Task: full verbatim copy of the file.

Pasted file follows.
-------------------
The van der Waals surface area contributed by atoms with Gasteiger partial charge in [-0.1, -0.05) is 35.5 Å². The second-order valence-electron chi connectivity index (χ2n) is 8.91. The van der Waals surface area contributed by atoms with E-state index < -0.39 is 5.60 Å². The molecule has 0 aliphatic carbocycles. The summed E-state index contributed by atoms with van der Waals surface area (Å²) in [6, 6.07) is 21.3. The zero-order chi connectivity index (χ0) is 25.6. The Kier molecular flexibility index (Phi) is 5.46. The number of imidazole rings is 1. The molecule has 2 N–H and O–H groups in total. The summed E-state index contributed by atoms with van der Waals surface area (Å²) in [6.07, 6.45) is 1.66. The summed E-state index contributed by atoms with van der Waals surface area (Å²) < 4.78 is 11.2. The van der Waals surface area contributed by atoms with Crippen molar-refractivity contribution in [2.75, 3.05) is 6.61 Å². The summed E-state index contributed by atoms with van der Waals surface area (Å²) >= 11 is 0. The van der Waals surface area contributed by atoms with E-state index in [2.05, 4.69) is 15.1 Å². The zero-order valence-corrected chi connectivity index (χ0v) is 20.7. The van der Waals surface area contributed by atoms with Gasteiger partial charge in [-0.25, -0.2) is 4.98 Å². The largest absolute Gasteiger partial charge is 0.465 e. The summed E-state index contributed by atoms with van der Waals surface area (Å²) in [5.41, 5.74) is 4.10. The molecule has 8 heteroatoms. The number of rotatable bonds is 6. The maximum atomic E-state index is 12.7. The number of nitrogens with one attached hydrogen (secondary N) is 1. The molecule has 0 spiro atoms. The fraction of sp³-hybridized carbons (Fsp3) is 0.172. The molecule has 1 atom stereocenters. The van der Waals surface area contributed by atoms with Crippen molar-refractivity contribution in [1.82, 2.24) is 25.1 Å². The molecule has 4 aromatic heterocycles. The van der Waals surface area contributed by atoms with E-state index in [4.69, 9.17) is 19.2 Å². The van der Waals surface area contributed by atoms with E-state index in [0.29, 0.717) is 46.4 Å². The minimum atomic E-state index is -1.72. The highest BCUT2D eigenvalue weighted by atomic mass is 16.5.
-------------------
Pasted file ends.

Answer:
The van der Waals surface area contributed by atoms with Gasteiger partial charge in [-0.1, -0.05) is 35.5 Å². The second-order valence-electron chi connectivity index (χ2n) is 8.91. The van der Waals surface area contributed by atoms with E-state index < -0.39 is 5.60 Å². The molecule has 0 aliphatic carbocycles. The summed E-state index contributed by atoms with van der Waals surface area (Å²) in [6, 6.07) is 21.3. The zero-order chi connectivity index (χ0) is 25.6. The Kier molecular flexibility index (Phi) is 5.46. The number of imidazole rings is 1. The molecule has 2 N–H and O–H groups in total. The summed E-state index contributed by atoms with van der Waals surface area (Å²) in [6.07, 6.45) is 1.66. The summed E-state index contributed by atoms with van der Waals surface area (Å²) < 4.78 is 11.2. The van der Waals surface area contributed by atoms with Crippen molar-refractivity contribution in [2.75, 3.05) is 6.61 Å². The summed E-state index contributed by atoms with van der Waals surface area (Å²) >= 11 is 0. The van der Waals surface area contributed by atoms with E-state index in [2.05, 4.69) is 15.1 Å². The zero-order valence-corrected chi connectivity index (χ0v) is 20.7. The van der Waals surface area contributed by atoms with Gasteiger partial charge in [-0.25, -0.2) is 4.98 Å². The largest absolute Gasteiger partial charge is 0.465 e. The summed E-state index contributed by atoms with van der Waals surface area (Å²) in [5.41, 5.74) is 4.10. The molecule has 8 heteroatoms. The number of rotatable bonds is 6. The maximum atomic E-state index is 12.7. The number of nitrogens with one attached hydrogen (secondary N) is 1. The molecule has 0 spiro atoms. The fraction of sp³-hybridized carbons (Fsp3) is 0.172. The molecule has 1 atom stereocenters. The van der Waals surface area contributed by atoms with Crippen molar-refractivity contribution in [1.82, 2.24) is 25.1 Å². The molecule has 4 aromatic heterocycles. The van der Waals surface area contributed by atoms with E-state index in [4.69, 9.17) is 19.2 Å². The van der Waals surface area contributed by atoms with E-state index in [0.29, 0.717) is 46.4 Å². The minimum atomic E-state index is -1.72. The highest BCUT2D eigenvalue weighted by atomic mass is 16.5.